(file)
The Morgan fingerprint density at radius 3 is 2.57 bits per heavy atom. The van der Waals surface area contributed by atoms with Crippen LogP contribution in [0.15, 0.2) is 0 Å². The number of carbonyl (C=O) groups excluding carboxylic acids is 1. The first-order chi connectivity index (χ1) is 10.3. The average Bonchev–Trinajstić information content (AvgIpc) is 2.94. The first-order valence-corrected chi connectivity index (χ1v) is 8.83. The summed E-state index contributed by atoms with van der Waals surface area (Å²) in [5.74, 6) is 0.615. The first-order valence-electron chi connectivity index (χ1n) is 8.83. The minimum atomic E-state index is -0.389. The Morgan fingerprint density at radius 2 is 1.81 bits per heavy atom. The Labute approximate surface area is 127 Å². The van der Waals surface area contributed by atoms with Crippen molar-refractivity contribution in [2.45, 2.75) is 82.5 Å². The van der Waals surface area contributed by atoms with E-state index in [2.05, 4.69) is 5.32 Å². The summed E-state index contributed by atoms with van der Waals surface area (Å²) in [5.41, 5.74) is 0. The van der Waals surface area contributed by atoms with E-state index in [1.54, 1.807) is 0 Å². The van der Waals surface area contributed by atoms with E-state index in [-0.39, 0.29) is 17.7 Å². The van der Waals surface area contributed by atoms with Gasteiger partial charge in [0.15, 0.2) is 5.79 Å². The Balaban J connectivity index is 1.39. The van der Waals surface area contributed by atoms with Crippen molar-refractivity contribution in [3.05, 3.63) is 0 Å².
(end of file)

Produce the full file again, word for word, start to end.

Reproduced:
The Morgan fingerprint density at radius 3 is 2.57 bits per heavy atom. The van der Waals surface area contributed by atoms with Crippen LogP contribution in [0.15, 0.2) is 0 Å². The number of carbonyl (C=O) groups excluding carboxylic acids is 1. The first-order chi connectivity index (χ1) is 10.3. The average Bonchev–Trinajstić information content (AvgIpc) is 2.94. The first-order valence-corrected chi connectivity index (χ1v) is 8.83. The summed E-state index contributed by atoms with van der Waals surface area (Å²) in [5.74, 6) is 0.615. The first-order valence-electron chi connectivity index (χ1n) is 8.83. The minimum atomic E-state index is -0.389. The Morgan fingerprint density at radius 2 is 1.81 bits per heavy atom. The Labute approximate surface area is 127 Å². The van der Waals surface area contributed by atoms with Crippen molar-refractivity contribution in [2.45, 2.75) is 82.5 Å². The van der Waals surface area contributed by atoms with E-state index in [2.05, 4.69) is 5.32 Å². The summed E-state index contributed by atoms with van der Waals surface area (Å²) in [5.41, 5.74) is 0. The van der Waals surface area contributed by atoms with E-state index in [1.54, 1.807) is 0 Å². The van der Waals surface area contributed by atoms with E-state index in [-0.39, 0.29) is 17.7 Å². The van der Waals surface area contributed by atoms with Gasteiger partial charge in [0.15, 0.2) is 5.79 Å². The Balaban J connectivity index is 1.39. The van der Waals surface area contributed by atoms with Crippen molar-refractivity contribution in [3.05, 3.63) is 0 Å².